At a notional 70% reforming efficiency we are talking in the area of 23kwh worth of natural gas, which is handy as it would mean an energy flow of 1kw.

The average US home uses around 75,000cu ft of natural gas per year:

At 1000BTU's per cu foot that is an energy flow of around 2.5kw.

From the same link residential use accounts for 21% of total natural gas use in the US.

On average US households have around two cars per household, so converting to using hydrogen would about double residential NG use or increase total use by 20%.

The same PEM technology though would be used to power the home electricity and provide hot water from the otherwise waste heat, upping the generating efficiency from the present 33% or so from central generation of electricity.

So the US light vehicle fleet could be run without oil without increasing natural gas use significantly.

The use of plug in hybrid fuel cell cars in many areas using solar for the electric component would further reduce NG use.


though, i am skeptical that hydrogen would be a cost-effective source to provide the equivalent of an 80 to 200 amp supply typical to a residential house-size electric system. Hydrogen back-up power (hospitals, labs, etc.) is ridiculous expensive, cumbersome, and prone to constant maintenance and inspection.
Though, compelling co-generation graphic at:


There are already tens of thousands of home units providing electricity in Japan.
Costs are high, but are on a rapid reduction curve, and look like being competitive in 4 or 5 years.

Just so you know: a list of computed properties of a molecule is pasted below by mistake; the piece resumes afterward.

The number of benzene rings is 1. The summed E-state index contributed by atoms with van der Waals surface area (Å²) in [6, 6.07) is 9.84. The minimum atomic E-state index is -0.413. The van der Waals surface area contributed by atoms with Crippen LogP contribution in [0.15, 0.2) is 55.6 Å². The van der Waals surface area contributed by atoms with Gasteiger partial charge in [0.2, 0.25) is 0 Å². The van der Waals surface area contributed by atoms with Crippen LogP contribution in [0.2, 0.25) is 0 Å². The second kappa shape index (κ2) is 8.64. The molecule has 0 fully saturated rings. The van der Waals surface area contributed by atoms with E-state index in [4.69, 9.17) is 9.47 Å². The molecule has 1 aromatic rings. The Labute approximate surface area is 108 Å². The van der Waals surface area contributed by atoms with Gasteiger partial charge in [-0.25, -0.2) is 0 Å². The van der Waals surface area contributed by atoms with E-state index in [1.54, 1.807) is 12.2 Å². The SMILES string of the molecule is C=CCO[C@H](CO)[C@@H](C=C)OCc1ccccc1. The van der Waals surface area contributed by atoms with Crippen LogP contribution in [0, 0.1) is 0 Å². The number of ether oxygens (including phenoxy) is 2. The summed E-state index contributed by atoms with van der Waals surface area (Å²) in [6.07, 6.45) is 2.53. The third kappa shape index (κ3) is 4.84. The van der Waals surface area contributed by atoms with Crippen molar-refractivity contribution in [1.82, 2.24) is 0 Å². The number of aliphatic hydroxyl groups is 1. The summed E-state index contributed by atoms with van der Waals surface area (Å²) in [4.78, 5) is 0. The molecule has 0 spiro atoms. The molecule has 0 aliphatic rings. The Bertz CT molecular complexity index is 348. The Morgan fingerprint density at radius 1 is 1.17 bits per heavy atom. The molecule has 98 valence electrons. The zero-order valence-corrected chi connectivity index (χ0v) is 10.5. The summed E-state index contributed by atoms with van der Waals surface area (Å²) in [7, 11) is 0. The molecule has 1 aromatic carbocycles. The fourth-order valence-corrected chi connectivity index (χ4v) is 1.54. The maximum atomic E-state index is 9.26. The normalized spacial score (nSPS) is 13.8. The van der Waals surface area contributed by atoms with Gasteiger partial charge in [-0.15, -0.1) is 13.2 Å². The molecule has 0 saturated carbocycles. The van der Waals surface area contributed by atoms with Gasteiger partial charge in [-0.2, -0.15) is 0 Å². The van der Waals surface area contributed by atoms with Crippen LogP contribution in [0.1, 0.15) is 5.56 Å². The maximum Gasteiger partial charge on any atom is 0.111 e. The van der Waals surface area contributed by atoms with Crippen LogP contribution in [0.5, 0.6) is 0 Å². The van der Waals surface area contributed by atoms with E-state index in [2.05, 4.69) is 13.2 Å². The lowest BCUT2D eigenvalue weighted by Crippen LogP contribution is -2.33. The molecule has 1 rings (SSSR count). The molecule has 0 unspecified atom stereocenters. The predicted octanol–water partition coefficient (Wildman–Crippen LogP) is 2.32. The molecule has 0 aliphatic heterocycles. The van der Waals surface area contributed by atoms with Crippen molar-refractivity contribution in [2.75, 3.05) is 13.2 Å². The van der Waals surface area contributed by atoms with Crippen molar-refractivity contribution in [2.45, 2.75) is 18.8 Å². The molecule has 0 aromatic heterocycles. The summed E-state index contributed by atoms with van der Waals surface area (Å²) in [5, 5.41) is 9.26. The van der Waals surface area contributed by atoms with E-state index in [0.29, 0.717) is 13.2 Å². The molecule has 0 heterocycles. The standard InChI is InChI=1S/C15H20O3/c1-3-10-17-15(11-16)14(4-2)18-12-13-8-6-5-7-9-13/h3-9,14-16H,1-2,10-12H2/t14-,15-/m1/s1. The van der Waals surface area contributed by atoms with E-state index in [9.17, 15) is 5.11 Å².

Germany is also getting serious about installing them, and the UK in social housing is making a start.


"... tens of thousands of home units providing electricity in Japan..."
Of course - per my original comment, above.
My point is that the electricity is not completely provided by the fuel cell/co-generation home system. More an engineering issue than a cost issue. There is likely required support from the utility (or solar or wind, i suppose). See:
Note this is a japanese household, where I would posit that electrical demand is less than EU/US. I am optimistic and believe the concept is sound though.
Further, be aware that the 'quality' of hydrogen (likely) used within a car-board fuel cell is different than that generally used on home fuel cell systems.


Hi Jer.
I was using ball park figures.
In reality of course things are more complicated, with both the Japanese and the Germans going for linked local grids in the Enefield concept.

The amount of electrical power outputted also varies according to the fuel cell chemistry used, with SOFC cells as well as PEMs.
More here:

Many regions will also be feeding in solar, wind, hydropower and nuclear, so the one household as an autonomous unit I roughed my figures on is not going to happen.

I feel that the general conclusion remains, that private transport could run on hydrogen from fuel cells with very modest increments of natural gas, and that conclusion is in fact strengthened by the fact that it will actually be supplemented by all sorts of other sources.